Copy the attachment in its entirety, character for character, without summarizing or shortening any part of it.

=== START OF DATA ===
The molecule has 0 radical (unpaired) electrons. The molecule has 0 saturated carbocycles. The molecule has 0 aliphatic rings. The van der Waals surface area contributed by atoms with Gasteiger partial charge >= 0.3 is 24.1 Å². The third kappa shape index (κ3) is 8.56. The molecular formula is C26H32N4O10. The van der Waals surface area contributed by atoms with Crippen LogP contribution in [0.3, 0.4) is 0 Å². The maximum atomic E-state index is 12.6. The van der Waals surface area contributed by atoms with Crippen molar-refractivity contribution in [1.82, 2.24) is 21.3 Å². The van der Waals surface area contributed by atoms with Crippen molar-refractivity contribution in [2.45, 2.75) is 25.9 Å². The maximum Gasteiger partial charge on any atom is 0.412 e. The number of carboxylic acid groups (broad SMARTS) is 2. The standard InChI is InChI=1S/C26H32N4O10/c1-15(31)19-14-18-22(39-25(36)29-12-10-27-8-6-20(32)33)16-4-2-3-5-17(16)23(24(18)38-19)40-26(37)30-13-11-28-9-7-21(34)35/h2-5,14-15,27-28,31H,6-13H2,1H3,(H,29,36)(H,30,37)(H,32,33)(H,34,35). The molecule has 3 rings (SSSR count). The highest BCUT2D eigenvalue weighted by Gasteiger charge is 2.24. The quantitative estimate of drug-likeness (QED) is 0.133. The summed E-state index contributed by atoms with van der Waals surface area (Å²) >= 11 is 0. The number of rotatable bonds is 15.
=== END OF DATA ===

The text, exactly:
The molecule has 0 radical (unpaired) electrons. The molecule has 0 saturated carbocycles. The molecule has 0 aliphatic rings. The van der Waals surface area contributed by atoms with Gasteiger partial charge >= 0.3 is 24.1 Å². The third kappa shape index (κ3) is 8.56. The molecular formula is C26H32N4O10. The van der Waals surface area contributed by atoms with Crippen LogP contribution in [0.3, 0.4) is 0 Å². The maximum atomic E-state index is 12.6. The van der Waals surface area contributed by atoms with Crippen molar-refractivity contribution in [1.82, 2.24) is 21.3 Å². The van der Waals surface area contributed by atoms with Crippen molar-refractivity contribution in [2.45, 2.75) is 25.9 Å². The maximum Gasteiger partial charge on any atom is 0.412 e. The number of carboxylic acid groups (broad SMARTS) is 2. The standard InChI is InChI=1S/C26H32N4O10/c1-15(31)19-14-18-22(39-25(36)29-12-10-27-8-6-20(32)33)16-4-2-3-5-17(16)23(24(18)38-19)40-26(37)30-13-11-28-9-7-21(34)35/h2-5,14-15,27-28,31H,6-13H2,1H3,(H,29,36)(H,30,37)(H,32,33)(H,34,35). The molecule has 3 rings (SSSR count). The highest BCUT2D eigenvalue weighted by Gasteiger charge is 2.24. The quantitative estimate of drug-likeness (QED) is 0.133. The summed E-state index contributed by atoms with van der Waals surface area (Å²) >= 11 is 0. The number of rotatable bonds is 15.